And the proof is in the pudding. Try it – you’ll see. I have been teaching mindmapping and problem solving for over twenty years, and my students never fail to be amazed at their results with this great tool.
Richard Broome has been teaching Thinking Skills workshops for many years in South Africa and Australia. There are sessions upcoming in Perth and Joburg.
For more info fill out the contact form top right.
As you know, we believe learning should and can be fun. So we will have a lively conversation with those attending. We’ll show them how to get through masses of textbooks in the shortest possible time so the have more time for the important things in life.
We’ll also cover: (Run this past the family at supper tonight!)
• How to take better notes and become teachers pet for the quality of your projects.
• How to manage study and homework time better.
• How to organise your thoughts onto paper better.
• Learn how your memory works – be noted for your brain power.
• Practice mnemonic techniques to recall names and lists.
• How to boost recall of a study session to find more time for life.
• How to turn on the mind/body chemistry of the “Aha!” response with meditation.
• Be inspired by your brain function and latent power.
• How to improve your success by use of breaks.
Venue: Houghton TM Centre – Sat 16 June Cost: R697 pp inc VAT.
HOW TO BOOK: Its easy! Just use the contact form above right
If you have already attended one of these courses with Richard, we’d love to hear of your successes! Use the “message” field of the contact form top right.
Time management has always been a problem of mine. I don’t know whether it’s because I have a lifestyle (call that a job) that means lots of interruptions. or whether its because, like you, I have lots of interests.
At the end of the day do you find that you ended up not achieving that which you set out to do? You got hooked into all kinds of stuff despite having had a do-list, either as a proper list or as a mind map? So you search for time management tips.
Enter Sonia Simone. She’s a blogger, like me, but much more professional. And here is a little idea you could use from her.
Get hold of a timer. Something that can count down for an hour.
Decide what you want to do that day, the core issues, and of course, write it down. Thats another tip, by the way, from the great Jim Rohn: “Never start the day until it is finished on paper.”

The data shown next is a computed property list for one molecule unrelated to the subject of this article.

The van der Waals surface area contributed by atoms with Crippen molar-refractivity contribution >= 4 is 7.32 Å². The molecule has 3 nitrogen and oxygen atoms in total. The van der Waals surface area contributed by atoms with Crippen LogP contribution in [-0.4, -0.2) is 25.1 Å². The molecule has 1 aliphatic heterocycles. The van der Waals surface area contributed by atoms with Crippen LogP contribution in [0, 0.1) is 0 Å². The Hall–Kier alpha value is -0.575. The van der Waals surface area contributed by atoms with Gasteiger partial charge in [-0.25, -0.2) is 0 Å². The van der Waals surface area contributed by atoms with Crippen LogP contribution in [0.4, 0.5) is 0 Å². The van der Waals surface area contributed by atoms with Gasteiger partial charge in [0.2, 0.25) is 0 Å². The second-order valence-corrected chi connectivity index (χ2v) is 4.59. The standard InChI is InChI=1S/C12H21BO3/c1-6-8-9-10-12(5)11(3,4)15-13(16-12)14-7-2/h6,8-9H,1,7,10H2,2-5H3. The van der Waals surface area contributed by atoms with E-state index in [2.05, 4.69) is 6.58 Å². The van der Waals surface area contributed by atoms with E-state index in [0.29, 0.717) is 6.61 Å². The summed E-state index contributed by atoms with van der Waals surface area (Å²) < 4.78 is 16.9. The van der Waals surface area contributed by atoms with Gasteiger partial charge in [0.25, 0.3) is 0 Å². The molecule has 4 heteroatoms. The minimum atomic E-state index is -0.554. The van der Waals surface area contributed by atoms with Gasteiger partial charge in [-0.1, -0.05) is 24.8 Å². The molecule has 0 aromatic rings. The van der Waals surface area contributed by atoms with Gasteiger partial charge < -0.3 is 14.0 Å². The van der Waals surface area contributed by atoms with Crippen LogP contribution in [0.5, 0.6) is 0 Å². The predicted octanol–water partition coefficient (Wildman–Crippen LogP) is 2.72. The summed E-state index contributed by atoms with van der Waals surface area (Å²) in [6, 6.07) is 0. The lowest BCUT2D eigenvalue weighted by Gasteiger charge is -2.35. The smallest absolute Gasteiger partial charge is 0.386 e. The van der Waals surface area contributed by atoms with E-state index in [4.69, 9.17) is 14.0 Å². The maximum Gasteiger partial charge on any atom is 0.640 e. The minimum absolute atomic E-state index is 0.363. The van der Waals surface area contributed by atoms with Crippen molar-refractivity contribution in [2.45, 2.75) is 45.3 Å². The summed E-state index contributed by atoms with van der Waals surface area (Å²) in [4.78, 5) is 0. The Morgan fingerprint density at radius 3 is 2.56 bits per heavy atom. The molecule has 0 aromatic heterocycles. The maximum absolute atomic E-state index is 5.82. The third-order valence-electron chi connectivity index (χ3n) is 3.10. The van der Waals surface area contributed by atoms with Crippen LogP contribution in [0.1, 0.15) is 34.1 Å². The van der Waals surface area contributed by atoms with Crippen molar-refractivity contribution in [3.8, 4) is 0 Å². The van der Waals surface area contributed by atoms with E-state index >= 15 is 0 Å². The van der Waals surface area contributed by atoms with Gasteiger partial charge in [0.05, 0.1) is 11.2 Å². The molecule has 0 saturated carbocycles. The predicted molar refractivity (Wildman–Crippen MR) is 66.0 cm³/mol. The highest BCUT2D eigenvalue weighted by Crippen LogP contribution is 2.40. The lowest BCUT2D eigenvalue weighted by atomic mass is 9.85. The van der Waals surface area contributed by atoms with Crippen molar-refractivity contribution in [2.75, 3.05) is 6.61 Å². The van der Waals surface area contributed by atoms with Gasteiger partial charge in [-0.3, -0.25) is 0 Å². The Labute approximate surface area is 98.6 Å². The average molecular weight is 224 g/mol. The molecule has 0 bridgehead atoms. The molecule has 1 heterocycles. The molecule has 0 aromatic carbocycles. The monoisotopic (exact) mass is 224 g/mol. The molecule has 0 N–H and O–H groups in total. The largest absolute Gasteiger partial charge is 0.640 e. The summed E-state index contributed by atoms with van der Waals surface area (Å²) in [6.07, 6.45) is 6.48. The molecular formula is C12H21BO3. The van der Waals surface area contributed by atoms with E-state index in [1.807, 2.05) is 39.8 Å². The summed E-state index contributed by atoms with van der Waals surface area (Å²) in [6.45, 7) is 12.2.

Then pick the issue you want to handle.
Set the timer to count down for 50 minutes and get cracking. At the end of the 50 minutes, IRRESPECTIVE of where you’ve got to. STOP. Take a goof-off break for 10 minutes.
Then start again.
It’s absolutely amazing, it works.
The first time I tried it you can’t believe how tidy the office got before I hit the button. Classic procrastination behavior. It seems my brain knew that I was not going to allow myself to be interrupted for the 50 minutes and that I was going to concentrate. And I did.
P.S. The reason its important to take the break is that its known to improve creativity. You have ideas in the break that you can use during your next work session. Its called the Remeniscence Effect. And the reason you break, irrrespective of where you are up to, is because studies suggest that your recall may be better when you get interrupted. Its called the Ziegarnik Effect after Bluma Ziegarnik, a Soviet psychologist who passed in 1988. Its the kind of stuff we talk about in my workshops when we got on to time management tips.
My Thinking Skills workshops discuss the brain and how to use it to read faster and accelerate learning.
The human brain has often been described as the most complex and refined physical structure in the known universe. Did you know that nerve impulses travel at up to 240 km an hour? The brain uses the same amount of power as a 10 W light bulb. I reckon that during meditation it probably uses even less. Holding many times more information than any encyclopaedia it uses 20% of the oxygen in the bloodstream, despite making up only only 20% of body mass.
Apparently the brain is even more active at night than during the day. That doesn’t surprise anyone that’s been using a computer at night. Did you know that this practice is really really not recommended? Like what I’m doing right now. Ayurveda says using a computer at night creates deep-seated Kapha imbalances that are hard to treat.
People with high IQs are supposed to dream more than others… And did you know that braincells – neurons – continue to grow throughout life? These building blocks of the brain were thought to be not capable of regeneration after destruction by substances such as alcohol in the bloodstream. Nowadays brain cells are thought to be capable of being regrown from scratch. The evidence, obviously, is to be found in animal studies.
There are many types of neurons and data transmission rates along these differs. Although you can have a headache it turns out the brain itself does not have pain receptors. So it’s the tissues, nerves and blood vessels surrounding the brain that have pain receptors and can give you the headache. Like the rest of the body most of the brain is water. And it’s not necessarily grey, more likely to look like oatmeal porridge, squishy, pink and jellylike.
There are a ton of other fascinating facts about the brain and body to be found in this incredible blog by Eric Allen Bell. The web is saturated with this post and very good stuff it is.